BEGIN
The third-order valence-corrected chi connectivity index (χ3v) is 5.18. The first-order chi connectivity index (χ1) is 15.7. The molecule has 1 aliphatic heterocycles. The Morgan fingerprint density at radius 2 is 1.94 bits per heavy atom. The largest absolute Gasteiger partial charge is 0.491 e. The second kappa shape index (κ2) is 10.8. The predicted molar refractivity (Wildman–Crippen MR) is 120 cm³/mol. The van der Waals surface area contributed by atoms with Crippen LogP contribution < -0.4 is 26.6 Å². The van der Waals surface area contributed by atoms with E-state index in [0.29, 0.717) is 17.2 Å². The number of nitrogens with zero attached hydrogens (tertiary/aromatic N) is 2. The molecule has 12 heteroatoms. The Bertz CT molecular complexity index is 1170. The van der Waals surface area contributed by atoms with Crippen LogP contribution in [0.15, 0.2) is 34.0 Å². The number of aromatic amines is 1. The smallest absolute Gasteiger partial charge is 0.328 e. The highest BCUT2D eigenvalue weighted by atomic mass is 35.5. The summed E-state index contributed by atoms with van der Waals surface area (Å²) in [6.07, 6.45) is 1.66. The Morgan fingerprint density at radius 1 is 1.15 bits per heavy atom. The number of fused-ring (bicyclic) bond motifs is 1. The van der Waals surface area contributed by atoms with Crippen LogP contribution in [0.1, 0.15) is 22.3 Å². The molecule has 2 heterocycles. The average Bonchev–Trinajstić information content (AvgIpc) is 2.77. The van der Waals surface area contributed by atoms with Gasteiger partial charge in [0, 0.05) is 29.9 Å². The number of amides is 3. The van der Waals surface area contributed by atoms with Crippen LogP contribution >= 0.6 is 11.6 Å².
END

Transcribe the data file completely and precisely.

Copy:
The third-order valence-corrected chi connectivity index (χ3v) is 5.18. The first-order chi connectivity index (χ1) is 15.7. The molecule has 1 aliphatic heterocycles. The Morgan fingerprint density at radius 2 is 1.94 bits per heavy atom. The largest absolute Gasteiger partial charge is 0.491 e. The second kappa shape index (κ2) is 10.8. The predicted molar refractivity (Wildman–Crippen MR) is 120 cm³/mol. The van der Waals surface area contributed by atoms with Crippen LogP contribution < -0.4 is 26.6 Å². The van der Waals surface area contributed by atoms with E-state index in [0.29, 0.717) is 17.2 Å². The number of nitrogens with zero attached hydrogens (tertiary/aromatic N) is 2. The molecule has 12 heteroatoms. The Bertz CT molecular complexity index is 1170. The van der Waals surface area contributed by atoms with Crippen LogP contribution in [0.15, 0.2) is 34.0 Å². The number of aromatic amines is 1. The smallest absolute Gasteiger partial charge is 0.328 e. The highest BCUT2D eigenvalue weighted by atomic mass is 35.5. The summed E-state index contributed by atoms with van der Waals surface area (Å²) in [6.07, 6.45) is 1.66. The Morgan fingerprint density at radius 1 is 1.15 bits per heavy atom. The number of fused-ring (bicyclic) bond motifs is 1. The van der Waals surface area contributed by atoms with Crippen LogP contribution in [0.1, 0.15) is 22.3 Å². The molecule has 2 heterocycles. The average Bonchev–Trinajstić information content (AvgIpc) is 2.77. The van der Waals surface area contributed by atoms with Gasteiger partial charge in [0, 0.05) is 29.9 Å². The number of amides is 3. The van der Waals surface area contributed by atoms with Crippen LogP contribution >= 0.6 is 11.6 Å².